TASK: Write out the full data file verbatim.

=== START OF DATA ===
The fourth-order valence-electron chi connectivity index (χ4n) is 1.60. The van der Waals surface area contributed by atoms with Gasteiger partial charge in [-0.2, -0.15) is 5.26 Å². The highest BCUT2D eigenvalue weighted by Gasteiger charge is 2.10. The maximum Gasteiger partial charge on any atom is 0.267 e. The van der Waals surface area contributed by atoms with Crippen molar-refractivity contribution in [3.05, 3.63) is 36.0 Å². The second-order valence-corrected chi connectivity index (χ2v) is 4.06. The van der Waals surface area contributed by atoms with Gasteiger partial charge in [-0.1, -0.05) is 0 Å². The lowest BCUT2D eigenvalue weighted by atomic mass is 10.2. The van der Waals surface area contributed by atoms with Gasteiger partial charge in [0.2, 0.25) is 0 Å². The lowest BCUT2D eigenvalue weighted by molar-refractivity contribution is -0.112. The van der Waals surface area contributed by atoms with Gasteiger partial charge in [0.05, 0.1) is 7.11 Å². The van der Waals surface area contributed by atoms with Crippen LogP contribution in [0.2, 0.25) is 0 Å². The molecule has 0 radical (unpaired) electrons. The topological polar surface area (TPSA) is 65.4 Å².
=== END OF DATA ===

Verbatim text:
The fourth-order valence-electron chi connectivity index (χ4n) is 1.60. The van der Waals surface area contributed by atoms with Gasteiger partial charge in [-0.2, -0.15) is 5.26 Å². The highest BCUT2D eigenvalue weighted by Gasteiger charge is 2.10. The maximum Gasteiger partial charge on any atom is 0.267 e. The van der Waals surface area contributed by atoms with Crippen molar-refractivity contribution in [3.05, 3.63) is 36.0 Å². The second-order valence-corrected chi connectivity index (χ2v) is 4.06. The van der Waals surface area contributed by atoms with Gasteiger partial charge in [-0.1, -0.05) is 0 Å². The lowest BCUT2D eigenvalue weighted by atomic mass is 10.2. The van der Waals surface area contributed by atoms with Gasteiger partial charge in [0.2, 0.25) is 0 Å². The lowest BCUT2D eigenvalue weighted by molar-refractivity contribution is -0.112. The van der Waals surface area contributed by atoms with Gasteiger partial charge in [0.05, 0.1) is 7.11 Å². The van der Waals surface area contributed by atoms with Crippen LogP contribution in [0.2, 0.25) is 0 Å². The molecule has 0 radical (unpaired) electrons. The topological polar surface area (TPSA) is 65.4 Å².